Alternative locations to view the August eclipse

    1

     

    By Russ and Tiña De Maris

    Alternative locations to view the August eclipseWith the August 21 eclipse getting closer, state and national parks in the path of the solar event’s totality are ramping up for huge crowds. Planning on watching the eclipse but unsure of where to go? Here’s a resource that you may not have thought of: U.S. National Wildlife Refuges.


    More than a dozen national wildlife refuges are in the “path of totality” during the eclipse, the first in the United States since 1979. The projected path of the event reaches from the Oregon Coast across the nation to the coast of South Carolina. A string of the country’s wildlife refuges is in the prime viewing area.

    Refuges in the direct path of the eclipse include:

    Pacific Northwest (first U.S. viewing area)
    Nestucca Bay National Wildlife Refuge, Oregon
    Siletz Bay National Wildlife Refuge, Oregon
    Baskett Slough National Wildlife Refuge, Oregon
    Ankeny National Wildlife Refuge, Oregon
    William L. Finley National Wildlife Refuge, Oregon
    Camas National Wildlife Refuge, Idaho


    Mountain-Prairie
    National Elk Refuge, Wyoming
    Crescent Lake National Wildlife Refuge, Nebraska

    Midwest
    Loess Bluffs National Wildlife Refuge, Missouri
    Swan Lake National Wildlife Refuge, Missouri
    Big Muddy National Fish and Wildlife Refuge, Missouri
    Middle Mississippi River National Wildlife Refuge, Illinois and Missouri
    Cypress Creek National Wildlife Refuge, Illinois
    Crab Orchard National Wildlife Refuge, Illinois

    Southeast (last U.S. viewing area)
    Clarks River National Wildlife Refuge, Kentucky
    Cross Creeks National Wildlife Refuge, Tennessee
    Cape Romain National Wildlife Refuge, South Carolina
    Savannah National Wildlife Refuge, Georgia and South Carolina
    Waccamaw National Wildlife Refuge, South Carolina

    Each refuge will have designated public parking and viewing areas. The number of parking spots will vary by site or refuge complex. You’d be wise to check with refuges for details. Refuges are open from dawn to dusk. Overnight camping or parking is allowed in only some refuges. And because the eclipse is occurring during the height of wildfire season, plans may need to change at short notice to protect public safety.

    Here are few “area specific” tidbits:

    Oregon Coast refuges (Siletz Bay and Nestucca Bay) will cap eclipse visitor numbers at 200 to protect habitat for the fragile Oregon silverspot butterfly. Refuge staff, volunteers and partners have been restoring that habitat for years to prepare for the reintroduction of the federally threatened butterfly at Nestucca Bay Refuge.

    National Elk Refuge near Jackson, Wyoming, warns they’re expecting lots of company. Be sure to have your accommodations arranged prior to arrival. Camping and overnight parking are not allowed on National Elk Refuge. Bring ample food and water in case local supplies run short or traffic congestion makes supply runs difficult. The primary planning site for visitors to the Jackson Hole area that week is https://tetoneclipse.com/.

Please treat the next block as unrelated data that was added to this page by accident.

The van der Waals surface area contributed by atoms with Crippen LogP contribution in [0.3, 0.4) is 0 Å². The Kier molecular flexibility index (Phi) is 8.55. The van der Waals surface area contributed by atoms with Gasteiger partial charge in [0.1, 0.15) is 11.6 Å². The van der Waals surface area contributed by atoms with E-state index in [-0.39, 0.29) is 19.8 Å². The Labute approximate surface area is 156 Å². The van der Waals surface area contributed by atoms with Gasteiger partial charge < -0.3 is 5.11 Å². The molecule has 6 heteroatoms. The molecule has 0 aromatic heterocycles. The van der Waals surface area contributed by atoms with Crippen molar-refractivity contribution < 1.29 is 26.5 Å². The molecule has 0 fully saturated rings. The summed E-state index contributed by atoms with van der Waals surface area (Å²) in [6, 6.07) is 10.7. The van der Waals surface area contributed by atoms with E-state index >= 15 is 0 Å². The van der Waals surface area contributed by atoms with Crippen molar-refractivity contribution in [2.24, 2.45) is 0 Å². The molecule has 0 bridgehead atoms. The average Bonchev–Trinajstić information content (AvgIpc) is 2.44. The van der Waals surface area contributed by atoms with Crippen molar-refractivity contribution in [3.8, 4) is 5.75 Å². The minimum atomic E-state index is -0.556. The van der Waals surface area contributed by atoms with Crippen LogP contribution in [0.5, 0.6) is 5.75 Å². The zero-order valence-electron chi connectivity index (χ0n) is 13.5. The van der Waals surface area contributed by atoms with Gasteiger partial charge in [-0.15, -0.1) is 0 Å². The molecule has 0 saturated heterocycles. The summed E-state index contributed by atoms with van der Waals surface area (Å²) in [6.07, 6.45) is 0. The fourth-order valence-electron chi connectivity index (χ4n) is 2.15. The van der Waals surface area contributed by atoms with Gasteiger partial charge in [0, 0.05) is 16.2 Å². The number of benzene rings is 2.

In southern Illinois, Crab Orchard Refuge is anticipating spillover from Moonstock, a solar eclipse-themed, four-day music festival set to take place nearby. The refuge will waive entrance fees that day. Look for more information on the refuge website as the date approaches.

    Loess Bluffs National Wildlife Refuge, 30 miles northwest of St. Joseph, Missouri, will host a solar eclipse watch party. The event will feature information on nighttime wildlife as well as the eclipse. A limited number of viewing glasses will be available.

    Finally, here’s a web resource to help you find national wildlife refuges near your home or travel destination.  Click on the state, then click the refuge name to visit each refuge website and learn about all there is to see and do. You can also find refuges by state, alphabetical refuge list, zip code and more.

    Source: U.S. Fish and Wildlife Service

    ##RVT805

     

    1
    Leave a Comment

    This site uses Akismet to reduce spam. Learn how your comment data is processed.

      Subscribe  
    newest oldest most voted
    Notify of
    Walt & Mary Jean

    National Park pass
    My wife & I purchased our $10 lifetime pass in 2013 when we retired. Since then we have spent 3+ months every Summer traveling this beautiful land of ours.
    This year we will complete our tour of 48 States and have visited most of the National Parks.
    At 10 bucks this is the bargain of a lifetime. I have commented to Rangers numerous times that the pass is underpriced! Sadly, many of the less visited National Parks are in need of repairs and upgrades. We must preserve these great natural beauties for future generations. So, complainers quit bellyaching and happily pay the $80 for your pass. It is still underpriced. I also suggest making a donation where ever possible.